"Clipper eight-oh-two," said the Papeete control tower operator, "the wind is two-four-zero at eight knots. You're cleared for takeoff." Havens acknowledged the clearance. The jet began its takeoff roll.
From the airport terminal they watched the 707 trundle down the runway. The noise of the four fan-jets swelled in a crescendo. The jetliner gathered speed, rushing to the distant end of the runway. It lifted and climbed into the blackness beyond the shore. From the terminal there was no way to tell if the jet was climbing, descending, or turning. The lights of the departing 707 twinkled in the black void beyond the shore.
And then, an orange flash.
Seconds later, nothing. The lights were gone. Clipper 802 had vanished from sight.
In the terminal, disbelief. "What happened?"
"Where did it go?"
"Do you think. .. ?"
Airmen hate mysteries. For every accident, they want to know the probable cause.
No probable cause was determined for the loss of Flight 802. Most of the wreckage of the Boeing 707, including the vital flight data recorder and cockpit voice recorder-crashproof "black boxes" that capsulized the moments of the jet's last flight-sank to the floor of the Pacific. They were never recovered.
Investigators combed the scant evidence, looking for clues. In the maintenance history of the airplane was a recent wing flap discrepancy. Had the flaps retracted asymmetrically? If so, might it have caused an uncontrollable roll, making the jet plummet downward to the ocean? Another discrepancy involved the windshield heat. Could a windshield have shattered, distracting or blinding or incapacitating the pilots?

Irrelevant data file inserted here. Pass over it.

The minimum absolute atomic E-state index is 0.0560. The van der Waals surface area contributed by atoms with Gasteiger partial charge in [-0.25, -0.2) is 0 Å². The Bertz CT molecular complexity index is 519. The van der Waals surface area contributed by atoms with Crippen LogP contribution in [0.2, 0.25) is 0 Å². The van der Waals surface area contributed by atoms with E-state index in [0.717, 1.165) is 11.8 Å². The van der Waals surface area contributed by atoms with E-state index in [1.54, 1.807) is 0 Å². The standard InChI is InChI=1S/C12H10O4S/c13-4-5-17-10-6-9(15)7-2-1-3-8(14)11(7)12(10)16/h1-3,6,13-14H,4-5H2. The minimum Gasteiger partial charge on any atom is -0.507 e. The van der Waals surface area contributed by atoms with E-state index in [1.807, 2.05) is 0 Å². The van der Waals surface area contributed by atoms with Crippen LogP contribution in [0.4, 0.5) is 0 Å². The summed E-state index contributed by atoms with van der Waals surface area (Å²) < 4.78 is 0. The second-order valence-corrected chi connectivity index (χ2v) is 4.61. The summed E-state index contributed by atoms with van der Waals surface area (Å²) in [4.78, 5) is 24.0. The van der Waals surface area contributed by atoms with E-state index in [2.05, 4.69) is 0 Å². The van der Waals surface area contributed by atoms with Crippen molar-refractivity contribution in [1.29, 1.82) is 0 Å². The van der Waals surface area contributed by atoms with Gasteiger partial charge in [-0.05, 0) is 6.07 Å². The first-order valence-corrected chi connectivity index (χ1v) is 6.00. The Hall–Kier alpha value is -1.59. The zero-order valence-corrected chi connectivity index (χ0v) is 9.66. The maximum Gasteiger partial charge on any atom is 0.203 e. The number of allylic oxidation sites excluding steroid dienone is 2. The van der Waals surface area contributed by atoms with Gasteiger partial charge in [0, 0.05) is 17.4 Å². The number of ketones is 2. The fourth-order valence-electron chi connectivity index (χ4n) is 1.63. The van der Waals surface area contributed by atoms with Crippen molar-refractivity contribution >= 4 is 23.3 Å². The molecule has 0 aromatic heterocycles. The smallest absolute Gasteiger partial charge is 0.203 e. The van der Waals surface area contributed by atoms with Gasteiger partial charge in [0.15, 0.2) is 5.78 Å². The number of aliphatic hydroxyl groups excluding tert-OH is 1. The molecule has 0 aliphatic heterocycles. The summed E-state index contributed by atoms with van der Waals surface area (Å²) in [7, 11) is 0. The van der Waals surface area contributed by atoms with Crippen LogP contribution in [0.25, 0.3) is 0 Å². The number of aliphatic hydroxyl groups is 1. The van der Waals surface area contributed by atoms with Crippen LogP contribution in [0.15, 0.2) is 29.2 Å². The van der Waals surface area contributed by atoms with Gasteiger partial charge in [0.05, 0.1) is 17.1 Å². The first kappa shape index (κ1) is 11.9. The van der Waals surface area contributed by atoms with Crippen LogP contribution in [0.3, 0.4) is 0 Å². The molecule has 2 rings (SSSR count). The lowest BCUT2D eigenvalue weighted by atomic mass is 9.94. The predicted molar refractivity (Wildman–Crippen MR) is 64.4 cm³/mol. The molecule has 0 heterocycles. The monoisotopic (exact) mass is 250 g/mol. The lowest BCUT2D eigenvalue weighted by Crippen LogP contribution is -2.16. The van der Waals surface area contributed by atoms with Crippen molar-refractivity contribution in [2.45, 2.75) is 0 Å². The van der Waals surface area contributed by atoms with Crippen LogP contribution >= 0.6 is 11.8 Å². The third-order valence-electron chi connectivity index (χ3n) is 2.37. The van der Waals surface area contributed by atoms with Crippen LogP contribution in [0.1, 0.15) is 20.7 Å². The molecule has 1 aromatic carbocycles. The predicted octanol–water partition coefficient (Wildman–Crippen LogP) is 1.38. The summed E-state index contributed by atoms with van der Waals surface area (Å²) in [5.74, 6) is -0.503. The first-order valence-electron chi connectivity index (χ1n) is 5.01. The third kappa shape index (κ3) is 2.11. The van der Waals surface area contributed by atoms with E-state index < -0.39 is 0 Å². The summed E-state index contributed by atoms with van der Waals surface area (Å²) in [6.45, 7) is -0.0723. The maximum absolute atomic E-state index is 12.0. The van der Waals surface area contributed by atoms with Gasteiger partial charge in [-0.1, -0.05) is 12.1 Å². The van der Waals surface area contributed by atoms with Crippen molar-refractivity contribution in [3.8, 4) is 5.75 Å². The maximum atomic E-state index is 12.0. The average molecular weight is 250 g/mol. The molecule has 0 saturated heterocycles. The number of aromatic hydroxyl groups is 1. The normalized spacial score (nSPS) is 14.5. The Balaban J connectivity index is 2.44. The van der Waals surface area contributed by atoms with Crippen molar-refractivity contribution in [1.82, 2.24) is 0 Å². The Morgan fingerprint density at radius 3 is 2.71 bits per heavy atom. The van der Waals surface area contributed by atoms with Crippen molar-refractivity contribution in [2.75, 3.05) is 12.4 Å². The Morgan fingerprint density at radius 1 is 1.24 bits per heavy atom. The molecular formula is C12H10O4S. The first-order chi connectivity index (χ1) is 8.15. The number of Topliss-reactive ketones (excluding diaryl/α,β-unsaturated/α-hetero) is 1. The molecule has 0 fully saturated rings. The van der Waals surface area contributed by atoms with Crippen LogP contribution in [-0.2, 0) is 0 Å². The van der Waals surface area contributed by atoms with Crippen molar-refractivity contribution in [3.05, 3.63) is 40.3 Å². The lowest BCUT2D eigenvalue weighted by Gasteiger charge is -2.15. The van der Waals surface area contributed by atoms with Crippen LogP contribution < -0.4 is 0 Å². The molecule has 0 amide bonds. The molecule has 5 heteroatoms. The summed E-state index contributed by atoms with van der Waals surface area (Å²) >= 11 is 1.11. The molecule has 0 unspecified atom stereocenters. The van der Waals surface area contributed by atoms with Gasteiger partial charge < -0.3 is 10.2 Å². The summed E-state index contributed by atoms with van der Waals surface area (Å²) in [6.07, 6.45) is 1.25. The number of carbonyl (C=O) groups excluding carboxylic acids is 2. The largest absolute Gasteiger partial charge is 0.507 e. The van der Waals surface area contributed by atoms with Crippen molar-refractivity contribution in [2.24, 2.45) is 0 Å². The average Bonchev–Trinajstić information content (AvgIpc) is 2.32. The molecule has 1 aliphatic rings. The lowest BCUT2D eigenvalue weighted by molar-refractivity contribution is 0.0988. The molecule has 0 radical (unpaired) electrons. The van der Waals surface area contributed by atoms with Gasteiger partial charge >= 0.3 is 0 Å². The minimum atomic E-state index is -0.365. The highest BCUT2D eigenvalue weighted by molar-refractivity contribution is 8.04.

Maybe. Or was it something else? Something nonmechanical? One inescapable statistic about aviation accidents was that most were caused by human factors. Since the first flight of the Wright brothers, aviation was a plethora of mistakes waiting to be made-landing short of the runway, forgetting to lower the landing gear or the wing flaps, running out of fuel, misjudging things like altitude, airspeed, distance. Such lapses were always branded with the most searing of aviation indictments: pilot error.
By an extrapolation of logic, investigators could conclude that every accident was somehow the result of human error. Someone should have caught the discrepancy, the circumstances, the procedural omission that permitted an accident to occur. In the final analysis. of aviation mishaps, it always came down to the pilots. Pilots were almost always in the loop of blame, because they had the last vote in every impending calamity.
But that view was simplistic. In the accident equation, it still missed the all-important Why?
A more significant fact was that most fatal airline accidents-more than two-thirds-happened during the takeoff or landing phase. And a disturbingly high proportion of those accidents occurred at night, or in low visibility, and at airports that lacked an ILS-an instrument landing system, an electronic approach path transmitter that guided airplanes precisely down a glide path to the touchdown point on the runway.
Which described the world of Pan American.